Look, we’re not saying Hobart’s food scene is entirely responsible for the becoming the destination de jour. The eccentric art-mecca MoNA, the rolling-hills-and-scenic-river landscape and the historic architecture have all made the mainland seem like a fool’s errand. It’s heaving in Hobart. Have at it.
Young chef Analiese Gregor has just moved on, so you won’t be eating sea urchin and wakame she plucked from the chilly waters off Fossil Cove herself. Gregory’s departure is not a deal-breaker, though, because whoever is next to take up the pans at Franklin will continue the legacy of super-local, seasonal produce prepared with a fresh eye for flavours. And plenty of that flavour comes from the enormous Scotch oven that dominates the open kitchen in the large, light-flooded dining room (which had a former life as a Ford showroom). The ethos has earned the restaurant many accolades, including two hats. Order a la carte, or go for the Feed Me option for $90 a head.
30 Argyle Street, Hobart
Each dish on the Dier Makr menu is written on a section of wall that’s been roughly daubed with blackboard paint and is largely mononymous – like Madonna. The waitstaff may place “Beetroot” on the table and you’ll receive a tuile of crisp fried beetroot filled with crimson labne and topped with pickled beetroot; “Celeriac” yields a shortbread made with celeriac “flour” and topped with caramelised whey. The soundtrack is pleasingly retro; the room darkly dramatic, though the vibe is upbeat and youthful, thanks to the enthusiasm of waitstaff and their fearless leaders: chef Kobi Ruzicka and front-of-house Sarah Fitzsimmons. Dier Makr is top-level dining at a very accessible price: the menu consists of six to eight courses and costs $85; wine’s available by the glass (or take a trip to the wine room to select a bottle of something low-intervention). This kind of value is possible because it’s in Hobart: a perfect storm of produce, creativity and affordability means restaurants like Dier Makr and make their mark.
123 Collins Street, Hobart
Somehow, The plans of owner-chefs, local Oskar Rossi and Naples-born Federica Andrisani, to open in Italy went awry, and Hobart ended up scoring. This warm, convivial restaurant (pictured top) feels relaxed and generous. Long communal tables, and a scattering of smaller ones, dot two large rooms. Inspired by Italy but by no means constrained by it, the menu flits from zucchini flowers stuffed with house-made ricotta cream to fresh tomato sauce to soy-cured kingfish and wasabi crème fraiche and back again to squid-ink tortelli with calamari, nettle and yuzu.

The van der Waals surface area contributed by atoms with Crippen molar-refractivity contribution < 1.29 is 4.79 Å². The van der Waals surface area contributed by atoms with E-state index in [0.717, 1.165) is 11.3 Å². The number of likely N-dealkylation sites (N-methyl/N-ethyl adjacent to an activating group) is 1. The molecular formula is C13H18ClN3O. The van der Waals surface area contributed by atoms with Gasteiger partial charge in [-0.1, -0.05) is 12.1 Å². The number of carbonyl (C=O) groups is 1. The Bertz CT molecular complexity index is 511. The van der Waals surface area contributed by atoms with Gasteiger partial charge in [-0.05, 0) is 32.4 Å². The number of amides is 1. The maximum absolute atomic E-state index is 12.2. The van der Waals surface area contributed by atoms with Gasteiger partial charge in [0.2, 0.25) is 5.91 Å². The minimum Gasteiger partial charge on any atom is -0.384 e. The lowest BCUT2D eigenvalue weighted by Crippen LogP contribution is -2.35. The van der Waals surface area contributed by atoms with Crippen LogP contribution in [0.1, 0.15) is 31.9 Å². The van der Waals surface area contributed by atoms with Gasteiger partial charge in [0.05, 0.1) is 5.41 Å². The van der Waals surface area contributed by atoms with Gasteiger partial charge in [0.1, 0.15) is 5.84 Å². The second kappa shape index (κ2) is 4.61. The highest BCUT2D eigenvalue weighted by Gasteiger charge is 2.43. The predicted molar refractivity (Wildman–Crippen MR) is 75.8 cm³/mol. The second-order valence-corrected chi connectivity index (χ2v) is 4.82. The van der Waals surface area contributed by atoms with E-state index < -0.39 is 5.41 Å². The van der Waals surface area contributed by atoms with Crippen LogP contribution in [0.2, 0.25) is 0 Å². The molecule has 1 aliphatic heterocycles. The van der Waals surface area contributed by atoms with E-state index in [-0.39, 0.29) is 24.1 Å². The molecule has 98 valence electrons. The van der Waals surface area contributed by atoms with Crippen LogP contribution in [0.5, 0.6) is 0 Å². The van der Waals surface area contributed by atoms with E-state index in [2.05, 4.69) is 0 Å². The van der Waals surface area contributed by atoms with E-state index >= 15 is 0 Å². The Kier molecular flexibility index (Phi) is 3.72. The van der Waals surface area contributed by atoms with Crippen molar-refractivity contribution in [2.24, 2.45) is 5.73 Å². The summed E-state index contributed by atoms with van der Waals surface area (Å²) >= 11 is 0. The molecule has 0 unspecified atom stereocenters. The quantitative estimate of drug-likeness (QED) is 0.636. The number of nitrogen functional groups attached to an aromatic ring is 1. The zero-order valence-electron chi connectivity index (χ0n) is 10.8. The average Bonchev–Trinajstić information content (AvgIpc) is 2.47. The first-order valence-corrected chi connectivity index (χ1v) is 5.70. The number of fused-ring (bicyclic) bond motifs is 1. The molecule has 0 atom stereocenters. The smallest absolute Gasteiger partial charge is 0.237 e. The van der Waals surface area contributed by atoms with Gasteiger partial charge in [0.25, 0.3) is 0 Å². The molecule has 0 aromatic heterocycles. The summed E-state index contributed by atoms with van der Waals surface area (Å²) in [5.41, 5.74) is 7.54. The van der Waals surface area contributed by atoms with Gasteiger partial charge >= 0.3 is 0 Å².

151A Macquarie Street, Hobart
With just 20 seats and a kitchen the size of a shoebox, chef Matt Breen keeps things lean. Which is not to say austere: this small but mighty restaurant has an Italian-leaning menu that’s full of generous pasta dishes designed to share. House-made gnochetti makes a regular appearance on the handwritten menu, which rotates often. Expect a lively, genial atmosphere. Staff weave in out of tables filling glasses and delivering dishes; the hum of chatter steadily rises and two forks amiably twirl in a single dish on every table.
98 Patrick Street, Hobart
Ettie’s Bar & Bottleshop
A bar-bistro in the CBD, Ettie’s is always a safe choice if your tastes extend to excellent wine and shared dishes such as terrine with sauerkraut and Dijon mustard or mussels given heft with nduja and black barley. While it’s hard to go past a prix fixe option – think orecchiete with winter greens and anchovy, wine and coffee – it’s perfectly enjoyable to sit with a glass of Two Tonne Tasmania Riesling and ruminate over some smoked almonds as you watch the passing parade. Anything goes – and that’s how Ettie’s likes it.